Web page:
FIDE, the international chess federation, announced last week that Iran would play host to next year’s Women’s World Chess Championship.

British Grandmaster Nigel Short expressed concerns over the news. Nazi Paikidze-Barnes, the 2016 U.S. chess champion, said she would not attend the competition rather than comply with a “modesty” law that compels female contestants to cover their hair with scarves, reports The Washington Post. The law has been in place since the 1979 Islamic revolution in Iran.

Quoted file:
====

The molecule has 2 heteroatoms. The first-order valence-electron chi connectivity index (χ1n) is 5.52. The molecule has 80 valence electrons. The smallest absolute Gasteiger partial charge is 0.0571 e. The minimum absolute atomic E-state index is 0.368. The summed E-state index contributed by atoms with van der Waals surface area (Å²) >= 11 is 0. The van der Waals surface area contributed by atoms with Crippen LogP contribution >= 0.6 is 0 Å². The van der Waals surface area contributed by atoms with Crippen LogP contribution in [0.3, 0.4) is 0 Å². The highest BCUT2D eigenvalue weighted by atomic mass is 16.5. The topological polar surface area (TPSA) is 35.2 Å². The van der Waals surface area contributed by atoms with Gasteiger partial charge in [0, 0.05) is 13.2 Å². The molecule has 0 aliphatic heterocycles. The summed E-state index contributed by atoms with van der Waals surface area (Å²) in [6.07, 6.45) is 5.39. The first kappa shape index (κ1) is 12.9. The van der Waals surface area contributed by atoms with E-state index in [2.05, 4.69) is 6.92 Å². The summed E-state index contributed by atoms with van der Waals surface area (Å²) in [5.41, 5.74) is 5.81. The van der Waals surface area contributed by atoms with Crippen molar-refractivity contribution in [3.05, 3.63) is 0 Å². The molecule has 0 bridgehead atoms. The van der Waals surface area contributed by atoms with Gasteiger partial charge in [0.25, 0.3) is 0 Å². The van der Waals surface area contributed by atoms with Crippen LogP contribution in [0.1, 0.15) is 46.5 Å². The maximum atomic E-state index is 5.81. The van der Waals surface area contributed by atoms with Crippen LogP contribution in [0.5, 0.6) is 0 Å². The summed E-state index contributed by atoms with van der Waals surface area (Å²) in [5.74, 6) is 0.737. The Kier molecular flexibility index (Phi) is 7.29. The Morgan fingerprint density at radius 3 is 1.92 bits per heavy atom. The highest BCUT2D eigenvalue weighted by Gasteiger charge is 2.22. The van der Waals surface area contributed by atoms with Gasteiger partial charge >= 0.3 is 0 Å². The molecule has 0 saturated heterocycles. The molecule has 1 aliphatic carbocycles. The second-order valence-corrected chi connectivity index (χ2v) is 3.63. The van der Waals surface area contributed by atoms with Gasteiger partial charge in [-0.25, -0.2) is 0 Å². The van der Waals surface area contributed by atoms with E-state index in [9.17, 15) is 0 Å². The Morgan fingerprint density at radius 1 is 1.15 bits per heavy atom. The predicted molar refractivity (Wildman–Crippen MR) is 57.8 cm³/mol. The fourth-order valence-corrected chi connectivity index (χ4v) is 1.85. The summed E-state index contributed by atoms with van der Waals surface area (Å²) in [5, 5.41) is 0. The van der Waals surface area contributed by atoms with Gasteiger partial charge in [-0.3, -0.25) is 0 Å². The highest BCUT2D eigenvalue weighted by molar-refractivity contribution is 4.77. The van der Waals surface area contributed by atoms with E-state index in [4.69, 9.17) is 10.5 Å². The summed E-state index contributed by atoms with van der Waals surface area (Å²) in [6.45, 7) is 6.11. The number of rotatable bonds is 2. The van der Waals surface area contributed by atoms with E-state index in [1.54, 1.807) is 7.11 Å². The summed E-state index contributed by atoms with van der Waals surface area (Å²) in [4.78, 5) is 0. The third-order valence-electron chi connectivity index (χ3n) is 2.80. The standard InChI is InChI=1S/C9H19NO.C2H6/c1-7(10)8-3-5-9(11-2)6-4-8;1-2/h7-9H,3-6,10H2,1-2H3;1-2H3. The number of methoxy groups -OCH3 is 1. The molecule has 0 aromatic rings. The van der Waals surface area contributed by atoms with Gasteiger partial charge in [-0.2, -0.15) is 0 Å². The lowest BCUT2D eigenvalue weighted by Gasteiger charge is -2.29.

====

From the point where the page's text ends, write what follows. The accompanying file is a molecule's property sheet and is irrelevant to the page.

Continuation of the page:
“I will NOT wear a hijab and support women’s oppression. Even if it means missing one of the most important competitions of my career,” the chess champion said on Instagram.

“The 22-year-old U.S. chess champion’s sincere protest,” argue Asra Q. Nomani and Masih Alinejad, “is a remarkable checkmate to the government of Iran and other fundamentalist elements in our Muslim societies, who peddle ‘hijab’ as a virtual sixth pillar of Islam for women,” and “a welcome departure from politicians, journalists, nonprofit leaders and fashion designers who express, for lack of a better word, a hijab fetish, which romanticizes and normalizes the hijab.”

Read more at The Washington Post



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